Unfortunately, the market is flooded with loyalty programs, and for many people, joining another program just means another card to keep in the bulging wallet. The average consumer already belongs to 7 to 10 frequency programs,1 so you need to make sure yours is desirable

And here’s little tip – By adding a little element of surprise to your rewards program, you can increase a customers’ emotional bond to your business. You can keep track of your most frequent customers and surprise them with a free gift or coupon randomly, or after they have visited number of times or spent dollars.

To get the best emotional bond though, make sure it is a surprise to the customer, and also make sure that they don’t feel embarrassed or singled out by the reward.

You should also consider sending your best customers, or all of the customers in your database, a free birthday gift certificate or a special holiday offer. This will encourage them to patronize your practice or business for their special occasion, and they’ll also associate your business with a special experience.

You can be really creative in the types of rewards you give, but to be sure you’re offering a good incentive you need to:

  1. Ensure the reward is attainable for your customer
  2. And you need to Create customer specific rewards

What I mean by this is to reward different frequent customers with different gifts and customers’ purchasing habits will actually show you what they enjoy. If one customer always buys French Lavender essential oil offer him or her a free small bottle of Lavender essential oil or maybe even a free bar of French Lavender soap.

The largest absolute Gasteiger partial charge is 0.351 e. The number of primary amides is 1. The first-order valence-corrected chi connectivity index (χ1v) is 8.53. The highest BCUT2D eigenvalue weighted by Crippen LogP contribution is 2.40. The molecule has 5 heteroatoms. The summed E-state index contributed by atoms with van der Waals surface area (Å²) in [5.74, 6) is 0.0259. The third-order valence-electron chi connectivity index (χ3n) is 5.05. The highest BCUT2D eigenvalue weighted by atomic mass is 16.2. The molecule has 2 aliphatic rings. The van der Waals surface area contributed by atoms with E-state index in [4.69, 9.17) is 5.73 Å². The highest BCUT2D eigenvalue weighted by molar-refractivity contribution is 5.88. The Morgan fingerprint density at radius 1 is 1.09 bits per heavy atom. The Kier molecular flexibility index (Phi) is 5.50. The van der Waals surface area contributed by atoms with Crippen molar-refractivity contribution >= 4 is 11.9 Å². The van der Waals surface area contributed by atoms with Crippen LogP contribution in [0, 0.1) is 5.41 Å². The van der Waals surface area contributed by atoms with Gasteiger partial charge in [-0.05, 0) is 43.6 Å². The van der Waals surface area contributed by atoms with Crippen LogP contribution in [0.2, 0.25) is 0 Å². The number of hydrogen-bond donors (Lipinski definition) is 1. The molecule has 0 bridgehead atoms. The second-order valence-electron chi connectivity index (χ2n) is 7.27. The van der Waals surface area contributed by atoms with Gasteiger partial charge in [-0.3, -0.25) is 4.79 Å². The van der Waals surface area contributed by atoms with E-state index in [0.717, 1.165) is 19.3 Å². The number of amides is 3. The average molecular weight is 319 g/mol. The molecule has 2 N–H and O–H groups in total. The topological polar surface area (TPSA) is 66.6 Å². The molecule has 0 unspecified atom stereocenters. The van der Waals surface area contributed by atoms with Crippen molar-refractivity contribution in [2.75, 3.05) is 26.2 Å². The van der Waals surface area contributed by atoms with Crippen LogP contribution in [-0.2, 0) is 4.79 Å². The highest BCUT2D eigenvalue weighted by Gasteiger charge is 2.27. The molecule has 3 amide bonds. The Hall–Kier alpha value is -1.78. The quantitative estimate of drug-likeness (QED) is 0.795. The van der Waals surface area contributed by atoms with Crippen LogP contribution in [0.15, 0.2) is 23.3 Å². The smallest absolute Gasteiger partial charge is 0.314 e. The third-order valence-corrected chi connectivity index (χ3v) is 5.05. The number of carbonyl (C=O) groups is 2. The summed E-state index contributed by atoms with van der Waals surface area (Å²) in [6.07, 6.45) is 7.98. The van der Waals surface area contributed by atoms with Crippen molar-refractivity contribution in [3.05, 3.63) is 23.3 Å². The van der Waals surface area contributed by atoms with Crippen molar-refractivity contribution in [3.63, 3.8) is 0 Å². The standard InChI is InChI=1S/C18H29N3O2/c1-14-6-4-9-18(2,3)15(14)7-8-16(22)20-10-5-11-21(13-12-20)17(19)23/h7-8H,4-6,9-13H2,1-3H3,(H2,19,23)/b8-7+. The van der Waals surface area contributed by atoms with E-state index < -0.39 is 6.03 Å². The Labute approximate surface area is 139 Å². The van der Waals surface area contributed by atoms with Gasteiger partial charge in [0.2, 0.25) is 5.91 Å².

And finally – Stop offering general discounts.

These discounts are not exciting. They also hurt your revenue and make customers feel that your product is not really worth the full price.

Now, I mentioned the concept of bounce backs earlier. Let’s take a look at this one.  This is where you take a first-time customer and encourage them to come back a second time by offering them an incentive, or a “bounceback.” You all know that first impressions are very important. After all a customer does not form a commitment or develop any loyalty after a single visit or purchase. So, to create regular customers, you need to get people to return at least once more.

A bounceback is a promotional offer that you would give to a customer after a recent sale to encourage them to revisit soon, or “bounce back” to your business. A  really great strategy to try here is to offer a special deal to customers who return during off-peak hours.  This kind of thing really goes a long way to increase your overall profitability. But, I mean, bounce backs can also include any post-purchase promotion that encourages new customers to return again in the near future.

But here’s a tip – You should only give out bounce backs to new customers or customers who might otherwise be lost. Before you offer  someone a bounce back, just ask yourself, “Do I expect this customer to return again soon?” If the answer is “no” or “maybe,” then a bounce back could be an effective marketing tool. If the answer is “yes,” you should consider asking the customer to enroll in your loyalty program, instead.